New methods designed to estimate the daily discharges of rivers in the Tibetan Plateau

Show simple item record Wang, Lei Sichangi, Arthur W. Zeng, Tian Li, Xiuping Hu, Zhidan Genanu, Mulugeta 2019-06-11T09:11:00Z 2019-06-11T09:11:00Z 2019-05
dc.identifier.citation en_US
dc.description.abstract River discharge is a significant hydrological variable, as it represents the basin-scale integrated output of the hydrological cycle. At present, river discharge observations are usually measured at groundbased gauges across rivers worldwide. In some areas, however, measurements used in the practice of flood prediction and disaster prevention are either fully inaccessible or difficult to obtain in a timely and functional fashion [1]. It has also been reported that the scarcity of global river discharge observations may have undermined the efforts to calculate a globally meaningful estimate of the adjusted biodiversity threat [2]. The Tibetan Plateau (TP), also known as the “Asian Water Tower,” is the headwater of more than 10 large rivers that provide water for billions of people and numerous ecosystems (Fig. 1). The TP has an average elevation greater than 4000 m and an approximate area of 2.5 × 106 km2 . It is largely covered by cryospheric components (glaciers, snow, and frozen soil), and is highly sensitive to climate change [3,4]. Due to the TP’s rapid warming in recent decades, prominent glacial recession, snowmelt, and permafrost degradation have occurred, resulting in water cycle modifications, as well as variations in streamflow both over the plateau and in its downstream regions [5]. en_US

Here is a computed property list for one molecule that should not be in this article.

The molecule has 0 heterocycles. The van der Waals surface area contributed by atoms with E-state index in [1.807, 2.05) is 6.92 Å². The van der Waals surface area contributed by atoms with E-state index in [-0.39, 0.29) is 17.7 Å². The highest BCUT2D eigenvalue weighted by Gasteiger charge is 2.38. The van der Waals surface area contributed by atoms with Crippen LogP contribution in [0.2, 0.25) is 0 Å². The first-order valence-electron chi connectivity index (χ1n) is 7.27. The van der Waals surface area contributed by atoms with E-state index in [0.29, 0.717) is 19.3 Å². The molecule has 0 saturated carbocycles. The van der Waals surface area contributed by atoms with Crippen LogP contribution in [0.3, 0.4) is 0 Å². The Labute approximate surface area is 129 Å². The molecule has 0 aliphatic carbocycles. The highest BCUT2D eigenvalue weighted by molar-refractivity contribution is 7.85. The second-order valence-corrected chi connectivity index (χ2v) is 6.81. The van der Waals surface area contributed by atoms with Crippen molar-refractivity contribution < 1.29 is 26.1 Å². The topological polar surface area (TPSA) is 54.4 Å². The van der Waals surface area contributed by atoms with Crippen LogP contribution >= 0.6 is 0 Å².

dc.language.iso en en_US
dc.publisher Science Bulletin en_US
dc.subject hydrological variable en_US
dc.title New methods designed to estimate the daily discharges of rivers in the Tibetan Plateau en_US
dc.type Article en_US

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